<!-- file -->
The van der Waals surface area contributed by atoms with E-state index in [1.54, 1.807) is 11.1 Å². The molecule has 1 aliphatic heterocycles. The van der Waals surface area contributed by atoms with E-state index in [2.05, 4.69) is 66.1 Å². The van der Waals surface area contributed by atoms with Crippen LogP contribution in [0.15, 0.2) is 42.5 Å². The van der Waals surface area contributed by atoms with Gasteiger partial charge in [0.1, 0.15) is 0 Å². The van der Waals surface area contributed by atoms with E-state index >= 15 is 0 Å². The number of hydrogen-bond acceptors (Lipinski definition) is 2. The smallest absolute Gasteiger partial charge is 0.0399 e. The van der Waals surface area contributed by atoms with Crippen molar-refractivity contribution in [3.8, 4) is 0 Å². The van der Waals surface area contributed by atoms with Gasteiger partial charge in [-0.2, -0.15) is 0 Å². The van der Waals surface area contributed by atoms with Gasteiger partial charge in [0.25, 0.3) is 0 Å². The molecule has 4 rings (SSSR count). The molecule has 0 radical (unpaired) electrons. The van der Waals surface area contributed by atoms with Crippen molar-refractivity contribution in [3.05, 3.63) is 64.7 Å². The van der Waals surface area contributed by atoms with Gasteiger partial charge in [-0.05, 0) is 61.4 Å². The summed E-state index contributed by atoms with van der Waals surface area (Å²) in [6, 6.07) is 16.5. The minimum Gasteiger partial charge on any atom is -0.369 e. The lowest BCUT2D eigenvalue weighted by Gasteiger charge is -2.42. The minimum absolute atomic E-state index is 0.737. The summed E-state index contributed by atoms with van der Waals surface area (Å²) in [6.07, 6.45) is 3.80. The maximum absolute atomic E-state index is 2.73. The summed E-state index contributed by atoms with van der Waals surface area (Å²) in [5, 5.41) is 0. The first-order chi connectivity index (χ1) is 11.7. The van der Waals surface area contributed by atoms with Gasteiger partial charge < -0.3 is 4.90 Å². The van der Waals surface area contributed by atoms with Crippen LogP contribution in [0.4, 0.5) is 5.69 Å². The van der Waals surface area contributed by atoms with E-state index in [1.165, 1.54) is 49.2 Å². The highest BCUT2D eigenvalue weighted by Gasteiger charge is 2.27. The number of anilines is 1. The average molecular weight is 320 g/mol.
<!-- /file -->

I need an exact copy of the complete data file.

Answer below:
The van der Waals surface area contributed by atoms with E-state index in [1.54, 1.807) is 11.1 Å². The molecule has 1 aliphatic heterocycles. The van der Waals surface area contributed by atoms with E-state index in [2.05, 4.69) is 66.1 Å². The van der Waals surface area contributed by atoms with Crippen LogP contribution in [0.15, 0.2) is 42.5 Å². The van der Waals surface area contributed by atoms with Gasteiger partial charge in [0.1, 0.15) is 0 Å². The van der Waals surface area contributed by atoms with E-state index >= 15 is 0 Å². The number of hydrogen-bond acceptors (Lipinski definition) is 2. The smallest absolute Gasteiger partial charge is 0.0399 e. The van der Waals surface area contributed by atoms with Crippen molar-refractivity contribution in [3.8, 4) is 0 Å². The van der Waals surface area contributed by atoms with Gasteiger partial charge in [-0.2, -0.15) is 0 Å². The van der Waals surface area contributed by atoms with Gasteiger partial charge in [0.25, 0.3) is 0 Å². The molecule has 4 rings (SSSR count). The molecule has 0 radical (unpaired) electrons. The van der Waals surface area contributed by atoms with Crippen molar-refractivity contribution in [3.05, 3.63) is 64.7 Å². The van der Waals surface area contributed by atoms with Gasteiger partial charge in [-0.05, 0) is 61.4 Å². The summed E-state index contributed by atoms with van der Waals surface area (Å²) in [6, 6.07) is 16.5. The minimum Gasteiger partial charge on any atom is -0.369 e. The lowest BCUT2D eigenvalue weighted by Gasteiger charge is -2.42. The minimum absolute atomic E-state index is 0.737. The summed E-state index contributed by atoms with van der Waals surface area (Å²) in [6.07, 6.45) is 3.80. The maximum absolute atomic E-state index is 2.73. The summed E-state index contributed by atoms with van der Waals surface area (Å²) in [5, 5.41) is 0. The first-order chi connectivity index (χ1) is 11.7. The van der Waals surface area contributed by atoms with Gasteiger partial charge < -0.3 is 4.90 Å². The van der Waals surface area contributed by atoms with Crippen LogP contribution in [0.4, 0.5) is 5.69 Å². The van der Waals surface area contributed by atoms with E-state index in [1.165, 1.54) is 49.2 Å². The highest BCUT2D eigenvalue weighted by Gasteiger charge is 2.27. The number of anilines is 1. The average molecular weight is 320 g/mol.